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Survey Hacks Security Career Conundrum

Security career coaches are taking the pulse of the security profession in hopes of making it more career-oriented

The security industry may be hot, but the career path for security professionals is not, according to a group of security industry experts.

With the near epidemic in data breaches and identity theft, and more mainstream awareness of hacking and cybercrime, you might be surprised to know that there are plenty of dissatisfied security professionals who are finding themselves at dead ends in their careers. “Almost everyone I talk to is unhappy in their jobs,” says Mike Murray, a security expert and career coach. Many feel under-challenged, and say they are hitting a brick wall when it comes to advancement or promotions in their careers, he says.

So Murray and Lee Kushner, CEO of security recruiting and career coaching firm L.J. Kushner & Associates, are on a crusade to help get the security industry onto an official career track. The security industry is still in its infancy compared with software development or other IT-related fields, they say, and it has mostly grown organically, with many self-taught hackers and other professionals. Murray and Kushner are conducting a comprehensive survey of security pros here to determine just where they stand -- the hope is for the resulting data to help yield career guidance and clear paths for security professionals entering this space, as well as for existing security pros. (See How to Land the Best Security Job.)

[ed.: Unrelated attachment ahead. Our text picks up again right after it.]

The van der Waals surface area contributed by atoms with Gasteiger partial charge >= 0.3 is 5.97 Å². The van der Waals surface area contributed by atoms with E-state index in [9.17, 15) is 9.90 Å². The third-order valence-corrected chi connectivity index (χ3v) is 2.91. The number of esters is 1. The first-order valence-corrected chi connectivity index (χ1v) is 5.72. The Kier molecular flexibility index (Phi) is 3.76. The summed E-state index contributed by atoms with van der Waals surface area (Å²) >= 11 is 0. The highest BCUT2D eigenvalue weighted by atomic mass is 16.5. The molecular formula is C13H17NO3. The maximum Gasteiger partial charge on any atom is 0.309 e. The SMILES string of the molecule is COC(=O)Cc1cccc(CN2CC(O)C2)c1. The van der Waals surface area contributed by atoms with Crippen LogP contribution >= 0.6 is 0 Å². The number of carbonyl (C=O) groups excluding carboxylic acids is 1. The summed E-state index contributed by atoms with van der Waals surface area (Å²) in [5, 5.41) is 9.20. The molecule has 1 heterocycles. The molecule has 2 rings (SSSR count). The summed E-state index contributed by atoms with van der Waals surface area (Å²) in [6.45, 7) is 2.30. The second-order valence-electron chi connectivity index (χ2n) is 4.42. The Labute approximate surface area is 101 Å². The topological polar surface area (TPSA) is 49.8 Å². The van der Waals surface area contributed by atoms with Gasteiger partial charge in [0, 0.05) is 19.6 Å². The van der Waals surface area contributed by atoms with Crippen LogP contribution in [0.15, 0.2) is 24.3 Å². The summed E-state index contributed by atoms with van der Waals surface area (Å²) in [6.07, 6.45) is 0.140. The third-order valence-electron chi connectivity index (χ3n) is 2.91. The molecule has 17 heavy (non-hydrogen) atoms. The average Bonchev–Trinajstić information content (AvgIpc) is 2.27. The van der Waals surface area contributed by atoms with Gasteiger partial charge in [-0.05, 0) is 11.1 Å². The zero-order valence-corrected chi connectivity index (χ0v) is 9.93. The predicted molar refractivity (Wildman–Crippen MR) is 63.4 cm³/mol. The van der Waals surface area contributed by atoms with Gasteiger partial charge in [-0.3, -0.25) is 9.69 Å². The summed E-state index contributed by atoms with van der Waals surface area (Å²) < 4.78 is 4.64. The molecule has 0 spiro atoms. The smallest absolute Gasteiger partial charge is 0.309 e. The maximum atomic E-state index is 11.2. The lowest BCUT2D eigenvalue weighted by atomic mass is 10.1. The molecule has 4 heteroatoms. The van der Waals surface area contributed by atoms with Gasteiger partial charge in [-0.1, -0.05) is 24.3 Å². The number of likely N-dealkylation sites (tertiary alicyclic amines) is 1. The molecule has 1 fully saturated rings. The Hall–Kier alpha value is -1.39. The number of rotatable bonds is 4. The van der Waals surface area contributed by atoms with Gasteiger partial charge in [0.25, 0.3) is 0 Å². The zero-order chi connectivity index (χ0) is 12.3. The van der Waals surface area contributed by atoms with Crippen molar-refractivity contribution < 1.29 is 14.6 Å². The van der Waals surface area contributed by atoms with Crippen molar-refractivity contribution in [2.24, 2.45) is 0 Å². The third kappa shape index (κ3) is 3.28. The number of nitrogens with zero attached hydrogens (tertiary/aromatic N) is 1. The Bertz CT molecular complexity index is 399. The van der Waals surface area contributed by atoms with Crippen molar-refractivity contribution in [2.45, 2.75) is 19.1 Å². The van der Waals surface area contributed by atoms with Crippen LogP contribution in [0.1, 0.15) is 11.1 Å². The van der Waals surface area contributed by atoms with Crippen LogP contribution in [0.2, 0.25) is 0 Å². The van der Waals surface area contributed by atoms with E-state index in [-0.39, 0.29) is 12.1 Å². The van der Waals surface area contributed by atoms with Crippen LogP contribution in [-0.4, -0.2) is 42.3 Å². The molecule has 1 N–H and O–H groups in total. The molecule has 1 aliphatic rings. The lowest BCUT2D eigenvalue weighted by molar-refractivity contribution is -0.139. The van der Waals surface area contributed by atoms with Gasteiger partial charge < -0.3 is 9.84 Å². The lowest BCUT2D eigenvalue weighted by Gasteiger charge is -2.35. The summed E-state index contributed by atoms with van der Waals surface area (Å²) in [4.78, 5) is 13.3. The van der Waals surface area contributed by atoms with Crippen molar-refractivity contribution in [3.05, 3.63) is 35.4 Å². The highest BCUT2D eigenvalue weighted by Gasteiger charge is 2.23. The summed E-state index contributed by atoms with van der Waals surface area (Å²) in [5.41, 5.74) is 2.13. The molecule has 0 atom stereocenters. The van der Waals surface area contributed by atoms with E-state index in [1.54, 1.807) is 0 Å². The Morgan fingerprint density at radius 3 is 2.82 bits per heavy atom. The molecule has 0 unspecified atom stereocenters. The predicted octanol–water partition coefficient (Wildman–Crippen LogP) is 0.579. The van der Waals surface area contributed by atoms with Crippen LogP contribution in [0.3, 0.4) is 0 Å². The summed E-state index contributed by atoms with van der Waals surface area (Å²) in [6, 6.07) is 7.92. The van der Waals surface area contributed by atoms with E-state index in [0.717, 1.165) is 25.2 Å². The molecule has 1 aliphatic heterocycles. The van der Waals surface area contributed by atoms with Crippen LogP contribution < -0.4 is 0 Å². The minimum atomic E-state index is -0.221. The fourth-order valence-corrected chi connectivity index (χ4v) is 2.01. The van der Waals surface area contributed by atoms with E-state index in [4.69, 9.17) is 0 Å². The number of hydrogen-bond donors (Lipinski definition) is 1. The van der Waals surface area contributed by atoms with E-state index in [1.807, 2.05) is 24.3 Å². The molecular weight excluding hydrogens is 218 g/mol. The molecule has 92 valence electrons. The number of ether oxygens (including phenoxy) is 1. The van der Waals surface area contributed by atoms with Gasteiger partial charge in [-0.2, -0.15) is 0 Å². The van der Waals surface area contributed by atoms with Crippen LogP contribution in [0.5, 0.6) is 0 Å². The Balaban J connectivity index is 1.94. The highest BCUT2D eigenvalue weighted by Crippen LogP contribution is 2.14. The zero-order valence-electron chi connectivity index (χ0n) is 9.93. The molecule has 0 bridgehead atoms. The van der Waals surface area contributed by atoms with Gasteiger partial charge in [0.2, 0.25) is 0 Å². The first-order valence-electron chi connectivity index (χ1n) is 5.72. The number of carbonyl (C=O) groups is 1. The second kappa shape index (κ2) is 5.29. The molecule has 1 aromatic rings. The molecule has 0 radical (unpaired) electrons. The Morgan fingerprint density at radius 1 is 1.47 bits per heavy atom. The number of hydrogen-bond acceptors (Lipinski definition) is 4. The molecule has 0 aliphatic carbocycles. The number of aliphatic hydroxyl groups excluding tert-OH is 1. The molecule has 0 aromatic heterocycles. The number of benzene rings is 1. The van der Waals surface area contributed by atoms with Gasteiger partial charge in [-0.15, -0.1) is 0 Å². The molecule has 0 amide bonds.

“We want to help people differentiate what they need to do to achieve what they want to accomplish” in their security careers, Kushner says.

Gauging how security pros are concerned about their career paths is useful, says Adam O’Donnell, director of emerging technologies for Cloudmark. “Codifying the number of people who feel stuck [in their jobs] would be really useful... Are we losing a lot of people because of this dead-end issue?” he says.

O’Donnell says the key is to provide security pros with a roadmap for their careers. Otherwise, there could be a brain drain in security, and in some cases, this has occurred, he says. “Many of the most talented people in security shift out of the field,” he says.

Recent Forrester Research data focused on the alarming problem of a lack of skilled security pros for hire. “We are regularly hearing from our security clients about their difficulties finding people with the right skills -- or when they do finally find them, these people are too costly to employ because their skills are in such demand,” blogged Forrester’s Jonathan Penn today.

Murray, meanwhile, says the security industry needs to catch up on the career front. “This is the weirdest industry to build a career in. You’re constantly learning [new things]... If not, you’re toast,” he says.

Meanwhile, the goal of the security career survey is to get security pros thinking about what’s next. “It’s about hacking your career,” Murray says.

— Kelly Jackson Higgins, Senior Editor, Dark Reading

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